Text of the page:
Men, Women and Society
Elizabeth I was undoubtedly England’s greatest Queen. Like her father before her, her court was a place where the arts and European culture were welcomed. She was a formidable woman in a man’s world. She also fostered travel to distant shores to begin a time of globalization, hence Sir Walter Raliegh’s discovery of Virginia and naming it (with her permission) after the Virgin Queen, Elizabeth. One of her greatest achievements was the prosperity of the Elizabethan age, keeping peace in her kingdom and her subjects from war, with the exception of the Spanish Armada.
Born in 1533 to Henry VIII and Anne Boleyn, the long ...view middle of the document...
” (Somerset 11). She excelled in literature, riding, archery, dancing, and playing the harpsichord. She was particularly proficient in languages such as Greek, Latin, French and Italian which, unbeknownst at the time, was giving her the upper hand in continuing socialization and would later serve as an advantage to foreign dignitaries. Elizabeth was never trained for the role of Queen because she was not expected to become “more than the consort of foreign sovereign.” (Fraser 202).
“As far as her personality was concerned, she inherited very little from her father or her mother. She had Henry’s red hair, his intelligence, his physical energy, and his ebullient personality, but not his ability to take rapid decisions, his cold, calculating cruelty, his utter lack of conscience, and his disregard of everything except his own personal advantage and pleasure. She had Anne Boleyn’s vivacity and charm, but not her daring and irresponsibility. But, Elizabeth’s destiny and actions were determined by the fact that she was the daughter of Henry VIII and Anne Boleyn-of a father who was a ruthless despot, a national leader against the hated foreigner, and a conservative in religion, but also of a mother who represented, in the eyes of her friends and enemies, subversive Protestantism, the revolutionary movement of the century.” (Ridley 17). After her father died, her brother took the throne but then died leaving it to her sister, Mary. While Mary reigned, Elizabeth was off and on in prison for suspicion of aiding rebellion against her sister the queen. During this time she perfected her technique of giving “answerless answers” which often saved her life. She etched into the glass with a diamond ring during one of her imprisonments, “Much suspected by me, nothing proved can be, quoth Elizabeth, prisoner” (Ridley 63). During this time both Scotland and England had woman rulers which John Knox (in Scotland) viewed as monstrous in nature. This view was not something that was uncommon in that era. There was a constant struggle within the “belief that the status of a female is inferior to the status of a male” (Gender roles 3) between the many people.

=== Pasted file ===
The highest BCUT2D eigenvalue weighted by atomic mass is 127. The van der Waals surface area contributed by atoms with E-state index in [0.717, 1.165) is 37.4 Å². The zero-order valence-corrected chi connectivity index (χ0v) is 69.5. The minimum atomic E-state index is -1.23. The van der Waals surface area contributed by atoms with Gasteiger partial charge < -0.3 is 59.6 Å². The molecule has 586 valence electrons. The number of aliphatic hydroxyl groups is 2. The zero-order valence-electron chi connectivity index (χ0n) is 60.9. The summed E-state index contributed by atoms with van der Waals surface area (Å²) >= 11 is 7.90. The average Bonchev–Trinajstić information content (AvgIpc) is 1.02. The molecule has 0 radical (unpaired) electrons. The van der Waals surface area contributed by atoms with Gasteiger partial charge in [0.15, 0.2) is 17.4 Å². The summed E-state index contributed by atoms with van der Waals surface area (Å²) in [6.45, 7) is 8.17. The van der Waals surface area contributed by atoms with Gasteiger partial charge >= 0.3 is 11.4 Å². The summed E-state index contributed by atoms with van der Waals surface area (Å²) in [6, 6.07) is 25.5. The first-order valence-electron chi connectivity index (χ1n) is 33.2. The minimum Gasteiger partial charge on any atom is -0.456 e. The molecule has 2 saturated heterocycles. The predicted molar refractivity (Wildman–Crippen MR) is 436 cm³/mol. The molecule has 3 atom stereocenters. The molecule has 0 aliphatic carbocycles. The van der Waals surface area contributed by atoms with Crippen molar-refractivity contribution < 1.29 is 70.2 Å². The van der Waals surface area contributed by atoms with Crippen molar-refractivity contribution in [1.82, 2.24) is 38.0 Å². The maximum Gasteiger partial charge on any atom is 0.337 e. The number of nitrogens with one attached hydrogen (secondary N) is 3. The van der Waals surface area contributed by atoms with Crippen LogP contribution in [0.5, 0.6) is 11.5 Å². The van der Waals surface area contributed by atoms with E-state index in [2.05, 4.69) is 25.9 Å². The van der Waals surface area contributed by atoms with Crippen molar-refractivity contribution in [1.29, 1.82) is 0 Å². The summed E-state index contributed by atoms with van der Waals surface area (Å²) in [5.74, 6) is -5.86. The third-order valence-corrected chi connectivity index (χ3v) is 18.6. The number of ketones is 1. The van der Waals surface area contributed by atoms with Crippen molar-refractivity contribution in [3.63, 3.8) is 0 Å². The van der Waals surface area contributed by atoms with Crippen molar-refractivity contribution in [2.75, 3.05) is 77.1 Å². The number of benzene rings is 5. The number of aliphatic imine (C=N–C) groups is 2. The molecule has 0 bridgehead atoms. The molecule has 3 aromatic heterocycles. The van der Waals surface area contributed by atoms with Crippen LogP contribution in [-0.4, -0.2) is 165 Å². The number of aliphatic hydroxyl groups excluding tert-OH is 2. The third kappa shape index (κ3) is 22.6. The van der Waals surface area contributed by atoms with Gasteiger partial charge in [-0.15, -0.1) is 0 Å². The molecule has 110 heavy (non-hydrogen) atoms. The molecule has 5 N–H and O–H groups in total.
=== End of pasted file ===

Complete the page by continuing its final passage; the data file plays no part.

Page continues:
At age 25 in 1558, Elizabeth’s sister Mary died leaving her the throne. When she learned that her reign had begun, she quoted from the Psalms, “This is the Lord’s doing; it is marvelous in our eyes!” (Fraser 202). One begins to see Elizabeth’s important sense of self, in her first recorded statement of her reign. “The sharp hostile eyes of the Spanish ambassadors saw something different; in their opinion, the outstanding characteristic of Elizabeth was pusillanimity.” (Strachey 11). They were wrong but they had come into contact into the forces of the Queen which proved to be her enormous triumph. “That triumph was not the result of heroism…In reality, she succeeded by virtue of all the qualities which every hero should be without-dissimulation, pliability, indecision, procrastination, and parsimony.” (11)....